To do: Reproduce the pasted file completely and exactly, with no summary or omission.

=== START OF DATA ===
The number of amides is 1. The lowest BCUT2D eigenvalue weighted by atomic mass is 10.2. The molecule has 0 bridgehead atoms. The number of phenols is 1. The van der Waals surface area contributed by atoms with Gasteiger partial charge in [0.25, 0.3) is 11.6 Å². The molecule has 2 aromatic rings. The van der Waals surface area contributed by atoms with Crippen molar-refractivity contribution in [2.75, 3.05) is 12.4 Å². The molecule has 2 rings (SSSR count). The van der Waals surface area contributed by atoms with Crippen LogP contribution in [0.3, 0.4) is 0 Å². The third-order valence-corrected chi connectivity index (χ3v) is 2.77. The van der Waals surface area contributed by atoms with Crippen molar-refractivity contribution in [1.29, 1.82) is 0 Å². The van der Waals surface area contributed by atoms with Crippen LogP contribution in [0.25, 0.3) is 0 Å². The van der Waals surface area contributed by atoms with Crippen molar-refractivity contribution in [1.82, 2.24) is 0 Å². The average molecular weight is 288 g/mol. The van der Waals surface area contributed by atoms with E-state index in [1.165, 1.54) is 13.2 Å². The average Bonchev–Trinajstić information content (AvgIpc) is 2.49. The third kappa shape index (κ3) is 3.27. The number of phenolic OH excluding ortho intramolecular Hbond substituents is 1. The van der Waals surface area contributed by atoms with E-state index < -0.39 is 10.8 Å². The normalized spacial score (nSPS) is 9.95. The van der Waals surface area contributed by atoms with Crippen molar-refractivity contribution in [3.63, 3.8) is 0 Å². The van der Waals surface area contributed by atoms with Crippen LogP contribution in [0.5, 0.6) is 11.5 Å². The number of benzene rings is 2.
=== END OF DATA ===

The number of amides is 1. The lowest BCUT2D eigenvalue weighted by atomic mass is 10.2. The molecule has 0 bridgehead atoms. The number of phenols is 1. The van der Waals surface area contributed by atoms with Gasteiger partial charge in [0.25, 0.3) is 11.6 Å². The molecule has 2 aromatic rings. The van der Waals surface area contributed by atoms with Crippen molar-refractivity contribution in [2.75, 3.05) is 12.4 Å². The molecule has 2 rings (SSSR count). The van der Waals surface area contributed by atoms with Crippen LogP contribution in [0.3, 0.4) is 0 Å². The third-order valence-corrected chi connectivity index (χ3v) is 2.77. The van der Waals surface area contributed by atoms with Crippen molar-refractivity contribution in [1.29, 1.82) is 0 Å². The van der Waals surface area contributed by atoms with Crippen LogP contribution in [0.25, 0.3) is 0 Å². The van der Waals surface area contributed by atoms with Crippen molar-refractivity contribution in [1.82, 2.24) is 0 Å². The average molecular weight is 288 g/mol. The van der Waals surface area contributed by atoms with E-state index in [1.165, 1.54) is 13.2 Å². The average Bonchev–Trinajstić information content (AvgIpc) is 2.49. The third kappa shape index (κ3) is 3.27. The number of phenolic OH excluding ortho intramolecular Hbond substituents is 1. The van der Waals surface area contributed by atoms with E-state index < -0.39 is 10.8 Å². The normalized spacial score (nSPS) is 9.95. The van der Waals surface area contributed by atoms with Crippen molar-refractivity contribution in [3.63, 3.8) is 0 Å². The van der Waals surface area contributed by atoms with Crippen LogP contribution in [0.5, 0.6) is 11.5 Å². The number of benzene rings is 2.